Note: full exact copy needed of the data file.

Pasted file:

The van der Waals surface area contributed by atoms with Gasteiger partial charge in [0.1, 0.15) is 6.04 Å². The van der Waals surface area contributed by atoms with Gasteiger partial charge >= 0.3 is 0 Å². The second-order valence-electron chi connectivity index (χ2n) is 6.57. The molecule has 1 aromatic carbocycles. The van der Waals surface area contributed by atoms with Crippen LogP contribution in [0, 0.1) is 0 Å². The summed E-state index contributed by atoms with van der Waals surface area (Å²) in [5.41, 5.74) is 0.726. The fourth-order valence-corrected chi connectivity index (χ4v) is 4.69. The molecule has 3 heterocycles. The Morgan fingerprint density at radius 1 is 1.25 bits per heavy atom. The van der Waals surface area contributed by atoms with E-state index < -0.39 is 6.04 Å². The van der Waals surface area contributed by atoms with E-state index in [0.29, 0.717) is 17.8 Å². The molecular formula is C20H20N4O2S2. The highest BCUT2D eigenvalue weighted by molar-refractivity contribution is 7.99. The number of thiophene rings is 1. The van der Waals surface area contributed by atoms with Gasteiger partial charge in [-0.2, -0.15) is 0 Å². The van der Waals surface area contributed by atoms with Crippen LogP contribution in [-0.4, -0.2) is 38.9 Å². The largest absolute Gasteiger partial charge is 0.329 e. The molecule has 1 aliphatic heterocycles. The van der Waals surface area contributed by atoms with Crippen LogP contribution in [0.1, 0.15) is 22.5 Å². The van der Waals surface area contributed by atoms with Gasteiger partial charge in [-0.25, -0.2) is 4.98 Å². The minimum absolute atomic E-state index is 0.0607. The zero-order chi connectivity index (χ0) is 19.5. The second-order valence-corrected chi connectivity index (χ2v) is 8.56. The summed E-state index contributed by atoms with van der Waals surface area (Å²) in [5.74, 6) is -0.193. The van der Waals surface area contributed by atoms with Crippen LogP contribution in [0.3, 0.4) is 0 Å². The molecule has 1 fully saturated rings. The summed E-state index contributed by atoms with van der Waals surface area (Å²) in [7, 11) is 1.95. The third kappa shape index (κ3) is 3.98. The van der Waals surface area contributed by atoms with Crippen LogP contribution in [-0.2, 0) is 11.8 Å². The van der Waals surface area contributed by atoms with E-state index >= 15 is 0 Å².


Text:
The van der Waals surface area contributed by atoms with Gasteiger partial charge in [0.1, 0.15) is 6.04 Å². The van der Waals surface area contributed by atoms with Gasteiger partial charge >= 0.3 is 0 Å². The second-order valence-electron chi connectivity index (χ2n) is 6.57. The molecule has 1 aromatic carbocycles. The van der Waals surface area contributed by atoms with Crippen LogP contribution in [0, 0.1) is 0 Å². The summed E-state index contributed by atoms with van der Waals surface area (Å²) in [5.41, 5.74) is 0.726. The fourth-order valence-corrected chi connectivity index (χ4v) is 4.69. The molecule has 3 heterocycles. The Morgan fingerprint density at radius 1 is 1.25 bits per heavy atom. The van der Waals surface area contributed by atoms with E-state index < -0.39 is 6.04 Å². The van der Waals surface area contributed by atoms with E-state index in [0.29, 0.717) is 17.8 Å². The molecular formula is C20H20N4O2S2. The highest BCUT2D eigenvalue weighted by molar-refractivity contribution is 7.99. The number of thiophene rings is 1. The van der Waals surface area contributed by atoms with Gasteiger partial charge in [-0.2, -0.15) is 0 Å². The van der Waals surface area contributed by atoms with Crippen LogP contribution in [-0.4, -0.2) is 38.9 Å². The largest absolute Gasteiger partial charge is 0.329 e. The molecule has 1 aliphatic heterocycles. The van der Waals surface area contributed by atoms with Crippen LogP contribution in [0.1, 0.15) is 22.5 Å². The van der Waals surface area contributed by atoms with Gasteiger partial charge in [-0.25, -0.2) is 4.98 Å². The minimum absolute atomic E-state index is 0.0607. The zero-order chi connectivity index (χ0) is 19.5. The second-order valence-corrected chi connectivity index (χ2v) is 8.56. The summed E-state index contributed by atoms with van der Waals surface area (Å²) in [5.74, 6) is -0.193. The van der Waals surface area contributed by atoms with Crippen LogP contribution in [0.3, 0.4) is 0 Å². The molecule has 1 fully saturated rings. The summed E-state index contributed by atoms with van der Waals surface area (Å²) in [7, 11) is 1.95. The third kappa shape index (κ3) is 3.98. The van der Waals surface area contributed by atoms with Crippen LogP contribution in [-0.2, 0) is 11.8 Å². The van der Waals surface area contributed by atoms with E-state index >= 15 is 0 Å².